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Teamwork and telemedicine used to save newborn's life
“I was terrified,” says Mary Beth Delong, recalling what should have been one of the happiest days of her life: the day her son, Reuben, was born. Delong, 26, of Durand, Wisconsin, was not due to deliver for another month, but when she started bleeding profusely, she knew her baby was in danger. She called on her mom and sister to help, who, in turn, called 911.
“I had not felt my baby move at all that day,” says Delong. “My son, Jason, who is only 8, could tell I was scared. By the look on his face, I could tell he was scared, too. But he stayed by my side and let the police and paramedics in.”
While Delong rode in an ambulance, an OB-GYN team was preparing for her arrival at Mayo Clinic Health System in Eau Claire. Based on her symptoms, registered nurse Corissa Prior suspected a placental abruption — a serious condition in which the placenta partially or completely separates from the uterus before the baby is born. The team, under the direction of an obstetrician, determined there was an immediate threat to the lives of Delong and her baby, and they prepared for an emergency cesarean section.
The team knew they had to act quickly when Delong arrived.
“They couldn’t hear my baby’s heartbeat at first,” says Delong, emotionally recalling the fear she felt that day.
Just 9 minutes after Delong arrived at the hospital, baby Reuben was born, but he wasn’t breathing. While the team worked to resuscitate the baby, they connected with neonatologist Jennifer Fang, M.D., at Mayo Clinic in Rochester, Minnesota, using a portable computer and video screen.
TELEMEDICINE IMPROVES OUTCOME
“When I joined the resuscitation [efforts] via telemedicine, the baby was about 5 minutes old,” says Dr. Fang. “The Eau Claire team was already providing advanced newborn resuscitation. Working together, we brought the baby’s heart rate up into a normal range and stabilized his condition. Telemedicine — especially the ability to visually assess the newborn and monitor the resuscitative efforts — allowed me to better assist the Eau Claire team during this emergency situation.”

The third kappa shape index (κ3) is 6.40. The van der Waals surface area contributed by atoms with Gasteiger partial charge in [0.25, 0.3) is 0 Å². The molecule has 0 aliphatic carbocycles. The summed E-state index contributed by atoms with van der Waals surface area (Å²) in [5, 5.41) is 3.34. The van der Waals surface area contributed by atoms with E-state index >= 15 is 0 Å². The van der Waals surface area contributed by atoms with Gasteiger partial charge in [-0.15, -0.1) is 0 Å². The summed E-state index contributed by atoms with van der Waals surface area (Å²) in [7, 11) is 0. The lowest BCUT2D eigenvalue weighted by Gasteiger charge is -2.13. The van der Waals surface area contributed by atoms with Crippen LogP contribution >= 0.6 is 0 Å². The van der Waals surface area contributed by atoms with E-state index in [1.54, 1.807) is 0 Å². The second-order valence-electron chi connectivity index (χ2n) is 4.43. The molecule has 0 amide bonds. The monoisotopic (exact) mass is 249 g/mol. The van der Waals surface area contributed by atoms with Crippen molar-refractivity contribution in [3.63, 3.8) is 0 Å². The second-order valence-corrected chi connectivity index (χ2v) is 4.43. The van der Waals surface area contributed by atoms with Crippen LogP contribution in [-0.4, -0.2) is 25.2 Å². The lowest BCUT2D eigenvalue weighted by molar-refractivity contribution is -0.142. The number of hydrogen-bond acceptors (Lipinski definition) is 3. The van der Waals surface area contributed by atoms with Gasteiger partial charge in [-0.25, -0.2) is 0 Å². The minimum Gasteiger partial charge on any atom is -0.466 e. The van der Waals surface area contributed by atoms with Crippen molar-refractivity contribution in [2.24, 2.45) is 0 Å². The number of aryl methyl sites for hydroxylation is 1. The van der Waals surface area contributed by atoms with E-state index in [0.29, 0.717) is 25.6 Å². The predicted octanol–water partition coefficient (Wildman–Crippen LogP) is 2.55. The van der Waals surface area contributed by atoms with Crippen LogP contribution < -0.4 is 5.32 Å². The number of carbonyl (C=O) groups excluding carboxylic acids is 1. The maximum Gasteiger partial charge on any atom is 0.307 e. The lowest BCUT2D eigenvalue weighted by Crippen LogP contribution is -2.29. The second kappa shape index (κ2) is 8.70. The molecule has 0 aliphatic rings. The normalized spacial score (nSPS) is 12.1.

When Delong awoke from surgery, she was able to see her baby and touch his foot before he was flown to the Neonatal Intensive Care Unit in Rochester. While Reuben’s father rushed to Rochester, Delong had to wait until the next day while she recovered from surgery.
“All I wanted was to be with my son,” Delong says.
"I'm thankful for everybody who was there to help me and save my son."
— Mary Beth Delong
Just 10 days after Reuben was born, the family stopped at the Family Birth Center in Eau Claire on their way home to let the staff know that the baby was doing well.
"We had a very positive outcome to a very grave case," says Christine Boe, director of Nursing-Patient Care, Obstetrics & Gynecology. "The situation exemplifies the importance of all of the things we plan and practice for. It's a true testament to the great teamwork that happens in the Family Birth Center and at Mayo every day.”
Delong says she’s thankful for her family who was by her side, the paramedics and police officer who rushed her to the hospital, and team that was prepared to spring into action.
“I’m thankful for everybody who was there to help me and save my son,” she says. “He is perfect. He’s my little miracle.”
Read more stories about telemedicine:
- As Joe and Pat Burns found out, when it comes to treating a stroke, it’s all about time. Read how telemedicine helped Joe survive a stroke.
- Bob’s transitional care team in Lake City facilitated weekly telemedicine appointments with care team members in Rochester. Read how Bob stayed connected during recovery with telemedicine.
- Dale Hachfeld knows how lucky he was to get treatment quickly. Read how Dale was evaluated via a two-way stroke telemedicine system.